These are my favourite non-fiction titles read or reviewed (not necessarily published) in 2016. Click the title for a link to the full review. See the previous post for my top five fiction reads of the year.
In Being Mortal, Dr. Atul Gawande examines how society and the medical system can improve the treatment and care of elderly and terminally ill patients. He balances the personal and the professional, using stories from his own family–his wife’s grandmother, and then his own father–as well as case studies from his practice. The book provides an overview of different end of life care options, showcasing their benefits and short-comings. Particularly key to Gawande’s criticism is our failure to provide the sick and the elderly with as much control as possible over their own lives, even when the final outcome is beyond their control. Gawande demonstrates the price patients pay in quality of life when we over-emphasize safety. I truly want to make everyone read this book. Younger readers will be better prepared to navigate conversations about aging with their parents. And of course, anyone of any age can find themselves faced with an unexpected illness that catapults them into facing their own mortality sooner than they might have wished or planned.
Following the death of Trayvon Martin, Jesmyn Ward turned to Twitter to raise her voice against the injustice. But while she found the medium powerful in the heat of the moment, its ephemerality left her wanting more. So she turned to the work of James Baldwin, and from there reached out to gather the voices of a new generation of writers on race in America today. The result is a collection of seventeen diverse pieces, largely essays, but with a poem or other more stylized piece opening each of the three sections. Many of the essays resurrect events that have long since slipped out of the news cycle, memorializing the victims, and decrying the injustice that cost them their lives. The tone ranges from humourous to angry to hopeful as the writers probe their experiences, and draw connections to America’s broader history and legacy. Each reader will undoubtedly have their own favourite pieces in this collection that speaks powerfully about continued racial tension in America today.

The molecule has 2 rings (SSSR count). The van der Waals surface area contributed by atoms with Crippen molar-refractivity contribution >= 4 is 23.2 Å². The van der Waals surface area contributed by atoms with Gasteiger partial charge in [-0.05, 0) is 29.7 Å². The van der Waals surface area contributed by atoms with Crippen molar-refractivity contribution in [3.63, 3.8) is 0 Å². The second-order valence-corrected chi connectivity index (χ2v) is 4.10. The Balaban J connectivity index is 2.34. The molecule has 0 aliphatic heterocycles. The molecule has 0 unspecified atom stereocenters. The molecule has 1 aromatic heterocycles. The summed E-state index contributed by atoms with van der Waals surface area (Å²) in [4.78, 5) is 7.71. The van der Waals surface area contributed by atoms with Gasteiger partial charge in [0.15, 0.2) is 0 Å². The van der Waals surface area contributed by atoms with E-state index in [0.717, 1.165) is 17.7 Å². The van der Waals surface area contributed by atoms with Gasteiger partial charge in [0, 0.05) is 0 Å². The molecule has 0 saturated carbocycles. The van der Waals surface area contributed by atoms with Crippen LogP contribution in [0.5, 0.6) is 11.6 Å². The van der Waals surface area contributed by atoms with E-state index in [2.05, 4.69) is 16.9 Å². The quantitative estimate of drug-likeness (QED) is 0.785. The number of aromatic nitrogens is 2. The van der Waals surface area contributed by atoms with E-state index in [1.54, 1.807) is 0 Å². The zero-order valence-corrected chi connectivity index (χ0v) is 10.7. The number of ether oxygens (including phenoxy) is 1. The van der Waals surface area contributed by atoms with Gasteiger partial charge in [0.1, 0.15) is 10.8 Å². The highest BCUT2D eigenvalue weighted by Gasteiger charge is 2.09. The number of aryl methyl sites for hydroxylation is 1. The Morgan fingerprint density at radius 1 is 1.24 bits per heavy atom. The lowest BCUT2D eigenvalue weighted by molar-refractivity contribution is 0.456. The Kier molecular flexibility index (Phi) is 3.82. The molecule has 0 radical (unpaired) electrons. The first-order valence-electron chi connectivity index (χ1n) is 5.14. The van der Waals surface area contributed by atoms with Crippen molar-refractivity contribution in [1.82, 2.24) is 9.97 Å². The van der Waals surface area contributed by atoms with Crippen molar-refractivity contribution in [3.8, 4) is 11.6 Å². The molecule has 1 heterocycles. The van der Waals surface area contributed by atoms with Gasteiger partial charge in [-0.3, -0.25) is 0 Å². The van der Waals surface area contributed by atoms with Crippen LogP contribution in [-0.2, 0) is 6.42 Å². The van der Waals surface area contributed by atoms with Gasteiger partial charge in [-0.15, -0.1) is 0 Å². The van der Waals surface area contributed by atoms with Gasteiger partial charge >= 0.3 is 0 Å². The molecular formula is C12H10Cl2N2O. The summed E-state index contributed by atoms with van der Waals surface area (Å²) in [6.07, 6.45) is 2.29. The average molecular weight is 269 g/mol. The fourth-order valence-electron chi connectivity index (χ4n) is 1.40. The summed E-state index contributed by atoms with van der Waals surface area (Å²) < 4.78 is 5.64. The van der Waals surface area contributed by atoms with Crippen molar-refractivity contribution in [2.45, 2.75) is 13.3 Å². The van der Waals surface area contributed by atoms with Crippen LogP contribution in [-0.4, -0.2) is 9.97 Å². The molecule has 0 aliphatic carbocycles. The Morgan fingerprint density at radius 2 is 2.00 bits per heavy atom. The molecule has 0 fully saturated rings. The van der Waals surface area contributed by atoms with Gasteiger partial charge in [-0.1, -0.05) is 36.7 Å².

As a young law student at Harvard, Bryan Stevenson was unsure about his calling, but a summer internship at the Southern Prisoner’s Defence Committee led him to found the Equal Justice Initiative in 1994, defending indigent prisoners on Death Row in the South. The main thread of Just Mercy is Stevenson’s investigation into the conviction of Walter McMillian in the 1986 murder of Ronda Morrison, which is like something out of a television crime drama. The tenuousness of the evidence on which McMillian was convicted is scarcely believable, the racism poorly concealed, and the unwillingness to admit an error simply stunning. In the chapters between, Stevenson highlights other types of abuses that lead him to do this work, such as life without parole sentences for children, the incarceration of the mentally ill, and the prosecution of women who have suffered still births. While this results in a book that is less focused on a particular case, it ultimately proves to be a strength. These chapters serve to show that Walter McMillian is not isolated or even a particularly extreme case, and give a better idea of the breadth of the problem.Thus Stevenson paints a broad portrait of a problem that goes beyond any one wrongfully convicted prisoner, and serves to highlight a broken system in desperate need of reform.